Ultimately, the best thing we can do to help our loved ones during recovery is to be ready for any scenarios involving relapse.
How to Help Prevent Substance Abuse Relapse
There are plenty of ways to support your struggling loved one and prevent relapse, including:
- Acquiring proper professional guidance and rehabilitation resources
- Knowing and avoiding potential triggers in daily life
- Creating an emergency contact or support group list
- Attending meetings or rehabilitation mindfulness clinics
- Encouraging and joining in healthy habits and alternatives to drug use
- Communication about all aspects of life, including rehab and recovery
- Ensuring that evidence-based addiction treatment is available
The reality is that an addict will be at significant risk of relapse in almost any scenario, but it can be compounded without proper resources and support. Make sure to discuss specific ways to aid your loved one with them, their clinicians, and any relevant support groups.
How to Get Professional Help for Drug Addiction
There are plenty of effective options for receiving professional help for substance abuse or alcohol addiction.
Some of the most prevalent and successful programs include:
- 12-Step Rehabilitation Programs: The 12-step program works by providing insight into the negative effects of substance abuse so that the addict can learn and strengthen their skills over time.
- Addiction Counseling: Addiction counseling and psychotherapy are integral parts of many long-term recovery plans. Addiction specialists and counselors can help with interventions at the request of family members, or they can work to keep a patient safe and comfortable as they confront the different challenges of rehabilitation.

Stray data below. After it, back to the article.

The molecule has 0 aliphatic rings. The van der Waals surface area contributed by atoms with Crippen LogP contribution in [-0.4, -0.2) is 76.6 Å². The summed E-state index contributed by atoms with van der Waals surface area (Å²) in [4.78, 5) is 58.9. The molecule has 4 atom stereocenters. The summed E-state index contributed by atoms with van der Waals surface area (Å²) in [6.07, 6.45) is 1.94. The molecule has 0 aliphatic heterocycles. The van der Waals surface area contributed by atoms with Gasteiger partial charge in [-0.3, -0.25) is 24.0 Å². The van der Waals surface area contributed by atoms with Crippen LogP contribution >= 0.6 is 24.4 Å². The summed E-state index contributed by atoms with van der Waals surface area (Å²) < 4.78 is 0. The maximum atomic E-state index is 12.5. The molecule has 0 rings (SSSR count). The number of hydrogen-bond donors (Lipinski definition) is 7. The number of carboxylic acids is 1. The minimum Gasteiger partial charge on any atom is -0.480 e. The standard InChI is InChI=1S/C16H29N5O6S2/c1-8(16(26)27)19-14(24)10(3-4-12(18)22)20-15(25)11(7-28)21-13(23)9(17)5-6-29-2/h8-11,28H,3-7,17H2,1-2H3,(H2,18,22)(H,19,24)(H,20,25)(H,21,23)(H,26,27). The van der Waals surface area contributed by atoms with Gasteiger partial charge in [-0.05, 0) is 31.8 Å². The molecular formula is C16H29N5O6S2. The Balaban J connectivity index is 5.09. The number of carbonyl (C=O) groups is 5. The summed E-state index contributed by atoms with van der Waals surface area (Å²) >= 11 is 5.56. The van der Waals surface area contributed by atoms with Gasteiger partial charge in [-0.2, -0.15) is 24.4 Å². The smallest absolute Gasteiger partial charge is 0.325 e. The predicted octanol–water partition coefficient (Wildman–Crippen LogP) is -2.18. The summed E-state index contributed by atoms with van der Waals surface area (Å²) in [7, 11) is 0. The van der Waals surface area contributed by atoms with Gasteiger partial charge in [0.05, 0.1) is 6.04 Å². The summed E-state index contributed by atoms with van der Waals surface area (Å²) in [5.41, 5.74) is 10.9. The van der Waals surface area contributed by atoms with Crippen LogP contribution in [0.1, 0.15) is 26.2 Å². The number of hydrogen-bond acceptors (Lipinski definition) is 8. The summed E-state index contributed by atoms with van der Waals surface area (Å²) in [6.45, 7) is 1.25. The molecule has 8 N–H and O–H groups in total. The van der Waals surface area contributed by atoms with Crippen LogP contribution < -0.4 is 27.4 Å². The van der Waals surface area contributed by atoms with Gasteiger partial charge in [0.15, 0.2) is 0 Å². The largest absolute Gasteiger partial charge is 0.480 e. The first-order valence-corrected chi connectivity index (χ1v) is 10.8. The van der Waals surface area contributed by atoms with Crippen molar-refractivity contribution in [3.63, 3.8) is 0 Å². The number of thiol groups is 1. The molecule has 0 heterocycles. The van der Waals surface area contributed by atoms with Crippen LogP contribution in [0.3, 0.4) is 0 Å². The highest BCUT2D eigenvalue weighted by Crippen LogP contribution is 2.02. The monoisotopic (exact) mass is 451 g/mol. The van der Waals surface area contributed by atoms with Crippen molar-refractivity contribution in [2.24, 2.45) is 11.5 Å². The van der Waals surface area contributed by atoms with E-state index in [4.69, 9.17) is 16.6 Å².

- Inpatient Rehabilitation Centers: Inpatient programs often focus on short-term stabilization, mental health treatment, and medical assistance. Patients live and receive treatment in these clinics seven days a week and receive highly personalized support.
- Outpatient Treatment Programs: Outpatient treatment is a great option for addicts who can continue their day-to-day and professional lives while they recover. The best outpatient treatments for addiction recovery are still very intensive and rely on trust and support systems.
These are just some of the many ways to get professional help for drug addiction. Whether you or a loved one is seeking treatment, it is vital to act now. Each day spent on the path to recovery is crucial for long-term success.
Fountain Hills Recovery is Arizona’s Leading Rehabilitation Clinic
At Fountain Hills Recovery, we recognize that addiction affects people from all walks of life. Not only does it affect the addict, but it affects their family and loved ones as well. We work to create unique treatment plans that include support systems to prevent relapse as much as possible.
Our experts have been serving the Arizona community for decades and would love to help you or your loved one get life back on track.
If you are interested in learning more about evidence-based addiction therapies, please reach out today.